Sunday, September 14, 2008
Frank Rich draws attention to an aspect of Palin - Nick Cohen's personal Zahir - that has preoccupied me, her claim to small town authenticity. 'We grow good people in our small towns with honesty, integrity and dignity,' she said her her acceptance speech. Well yes, as undoubtedly they do in their big cities. H, I and D are not monopolies of the rural backwater. Judging by my own experience, I'd say the proportion of lying, corrupt bastards in the country is about the same as it is in the city, though it is probably true to say they are less able to express their unpleasant personalities in a rural context simply because their behaviour is more visible. Perhaps it's different in the States, but I doubt it. Anywhere in the world, the virtues of the country are the virtues of non-human nature. But sentimental political rhetoric often evokes the small town as some kind of paradise of hard work and solid values. It is, in America especially, a right-wing thing. The Republican 'base' is seen as predominantly non- and anti-urban by cynical party operators who wouldn't know one end of a pig from another, with or without the aid of lipstick. The left, in contrast, is more sentimental about the city; experience of the ghetto of the sink estate is seen as the true badge of political authenticity. None of this is true of British political rhetoric. Nobody's going to try and run with the small town thing since John Major sort of tried to do it with cricket matches and old ladies cycling to church. Nevertheless, the British left broadly derives its own unspoken idea of authenticity from the city and the right from the country. The country pub bore spouting Daily Mail leaders and pining for the return of Thatcher is as much a national figure as the Dave Spart demanding more 'resources' for his latest scheme to alleviate poverty and fight racism on South London estates. The apparent success of Palin suggests small town sentimentality is still a very potent force in American politics. It relates, I suppose, to the yearning of a young country for the simplification of life, for an essential purity. I sympathise. The possibility of truly escaping to simpler, stranger places is one of the things about America that makes me think when I am not there that I should be. But Palin is all too obviously a fake and, for the moment, a puppet. Even if she weren't, I think in the real world I'd rather have an urban sophisticate of the right or the left in charge than a rural hick. Big politics is a ghetto, not a village.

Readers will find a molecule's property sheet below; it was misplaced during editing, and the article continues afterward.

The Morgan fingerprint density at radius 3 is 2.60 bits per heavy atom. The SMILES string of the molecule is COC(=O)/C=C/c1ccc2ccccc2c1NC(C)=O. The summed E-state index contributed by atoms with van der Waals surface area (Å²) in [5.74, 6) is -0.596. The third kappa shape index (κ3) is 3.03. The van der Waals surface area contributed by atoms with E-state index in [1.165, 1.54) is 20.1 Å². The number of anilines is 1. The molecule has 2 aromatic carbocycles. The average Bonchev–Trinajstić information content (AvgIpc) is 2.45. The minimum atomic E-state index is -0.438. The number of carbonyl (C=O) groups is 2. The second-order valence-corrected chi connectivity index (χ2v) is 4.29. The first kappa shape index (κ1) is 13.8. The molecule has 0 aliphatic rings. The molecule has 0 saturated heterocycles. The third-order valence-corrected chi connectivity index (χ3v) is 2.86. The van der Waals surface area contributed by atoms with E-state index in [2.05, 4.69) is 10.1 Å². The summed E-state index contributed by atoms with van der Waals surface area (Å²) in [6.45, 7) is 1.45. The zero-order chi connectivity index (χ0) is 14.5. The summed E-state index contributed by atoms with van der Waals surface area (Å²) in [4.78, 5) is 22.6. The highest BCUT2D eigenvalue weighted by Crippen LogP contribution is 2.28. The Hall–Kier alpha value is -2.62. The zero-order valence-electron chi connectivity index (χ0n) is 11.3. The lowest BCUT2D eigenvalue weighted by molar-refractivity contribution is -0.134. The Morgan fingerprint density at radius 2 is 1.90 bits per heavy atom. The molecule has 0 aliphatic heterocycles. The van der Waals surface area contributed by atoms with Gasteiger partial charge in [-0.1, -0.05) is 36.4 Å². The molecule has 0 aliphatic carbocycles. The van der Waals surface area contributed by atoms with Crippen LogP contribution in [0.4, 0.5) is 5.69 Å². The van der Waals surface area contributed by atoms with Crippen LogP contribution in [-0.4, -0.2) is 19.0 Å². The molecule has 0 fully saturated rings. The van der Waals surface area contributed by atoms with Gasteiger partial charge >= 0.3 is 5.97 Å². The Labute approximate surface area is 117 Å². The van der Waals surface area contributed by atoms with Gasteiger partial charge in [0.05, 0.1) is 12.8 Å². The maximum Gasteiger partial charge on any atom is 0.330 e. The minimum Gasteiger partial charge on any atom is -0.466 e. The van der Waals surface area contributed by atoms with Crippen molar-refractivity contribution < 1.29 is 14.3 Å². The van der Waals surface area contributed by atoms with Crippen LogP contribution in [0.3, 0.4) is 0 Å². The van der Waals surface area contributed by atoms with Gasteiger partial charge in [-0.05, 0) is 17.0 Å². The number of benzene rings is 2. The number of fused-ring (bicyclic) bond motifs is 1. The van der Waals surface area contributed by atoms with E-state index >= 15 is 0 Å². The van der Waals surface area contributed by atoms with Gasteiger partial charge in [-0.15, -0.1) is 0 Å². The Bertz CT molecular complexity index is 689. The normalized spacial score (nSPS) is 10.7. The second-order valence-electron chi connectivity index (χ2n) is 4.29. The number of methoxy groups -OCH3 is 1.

Posted by Bryan Appleyard at 8:17 am